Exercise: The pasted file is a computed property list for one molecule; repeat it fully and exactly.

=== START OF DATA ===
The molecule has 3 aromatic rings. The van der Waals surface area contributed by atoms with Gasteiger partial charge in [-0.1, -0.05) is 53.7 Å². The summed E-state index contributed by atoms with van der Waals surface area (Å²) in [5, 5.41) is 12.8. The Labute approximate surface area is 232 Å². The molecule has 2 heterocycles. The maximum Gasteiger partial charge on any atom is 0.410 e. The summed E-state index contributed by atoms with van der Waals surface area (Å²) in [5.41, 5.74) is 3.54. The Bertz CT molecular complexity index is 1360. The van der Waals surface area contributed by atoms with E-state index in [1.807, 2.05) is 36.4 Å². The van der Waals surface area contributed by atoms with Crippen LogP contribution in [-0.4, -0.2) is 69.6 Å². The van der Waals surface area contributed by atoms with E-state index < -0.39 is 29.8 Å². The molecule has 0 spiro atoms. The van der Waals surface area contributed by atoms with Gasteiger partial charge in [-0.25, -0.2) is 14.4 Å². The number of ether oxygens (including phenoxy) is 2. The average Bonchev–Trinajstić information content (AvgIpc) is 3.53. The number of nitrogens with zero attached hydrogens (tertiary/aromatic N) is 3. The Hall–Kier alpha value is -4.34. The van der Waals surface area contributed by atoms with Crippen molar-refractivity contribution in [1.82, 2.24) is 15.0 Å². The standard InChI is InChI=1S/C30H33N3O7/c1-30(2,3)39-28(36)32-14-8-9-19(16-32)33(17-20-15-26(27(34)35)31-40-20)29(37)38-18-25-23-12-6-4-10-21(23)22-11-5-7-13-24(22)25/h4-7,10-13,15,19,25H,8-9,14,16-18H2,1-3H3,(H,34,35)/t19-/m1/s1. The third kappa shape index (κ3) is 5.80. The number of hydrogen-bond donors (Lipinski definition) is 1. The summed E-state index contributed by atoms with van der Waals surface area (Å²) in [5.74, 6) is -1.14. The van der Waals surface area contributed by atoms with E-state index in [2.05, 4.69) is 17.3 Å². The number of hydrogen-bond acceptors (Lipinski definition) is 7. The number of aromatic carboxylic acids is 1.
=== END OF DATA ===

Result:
The molecule has 3 aromatic rings. The van der Waals surface area contributed by atoms with Gasteiger partial charge in [-0.1, -0.05) is 53.7 Å². The summed E-state index contributed by atoms with van der Waals surface area (Å²) in [5, 5.41) is 12.8. The Labute approximate surface area is 232 Å². The molecule has 2 heterocycles. The maximum Gasteiger partial charge on any atom is 0.410 e. The summed E-state index contributed by atoms with van der Waals surface area (Å²) in [5.41, 5.74) is 3.54. The Bertz CT molecular complexity index is 1360. The van der Waals surface area contributed by atoms with E-state index in [1.807, 2.05) is 36.4 Å². The van der Waals surface area contributed by atoms with Crippen LogP contribution in [-0.4, -0.2) is 69.6 Å². The van der Waals surface area contributed by atoms with E-state index < -0.39 is 29.8 Å². The molecule has 0 spiro atoms. The van der Waals surface area contributed by atoms with Gasteiger partial charge in [-0.25, -0.2) is 14.4 Å². The number of ether oxygens (including phenoxy) is 2. The average Bonchev–Trinajstić information content (AvgIpc) is 3.53. The number of nitrogens with zero attached hydrogens (tertiary/aromatic N) is 3. The Hall–Kier alpha value is -4.34. The van der Waals surface area contributed by atoms with Crippen molar-refractivity contribution in [1.82, 2.24) is 15.0 Å². The standard InChI is InChI=1S/C30H33N3O7/c1-30(2,3)39-28(36)32-14-8-9-19(16-32)33(17-20-15-26(27(34)35)31-40-20)29(37)38-18-25-23-12-6-4-10-21(23)22-11-5-7-13-24(22)25/h4-7,10-13,15,19,25H,8-9,14,16-18H2,1-3H3,(H,34,35)/t19-/m1/s1. The third kappa shape index (κ3) is 5.80. The number of hydrogen-bond donors (Lipinski definition) is 1. The summed E-state index contributed by atoms with van der Waals surface area (Å²) in [5.74, 6) is -1.14. The van der Waals surface area contributed by atoms with E-state index in [2.05, 4.69) is 17.3 Å². The number of hydrogen-bond acceptors (Lipinski definition) is 7. The number of aromatic carboxylic acids is 1.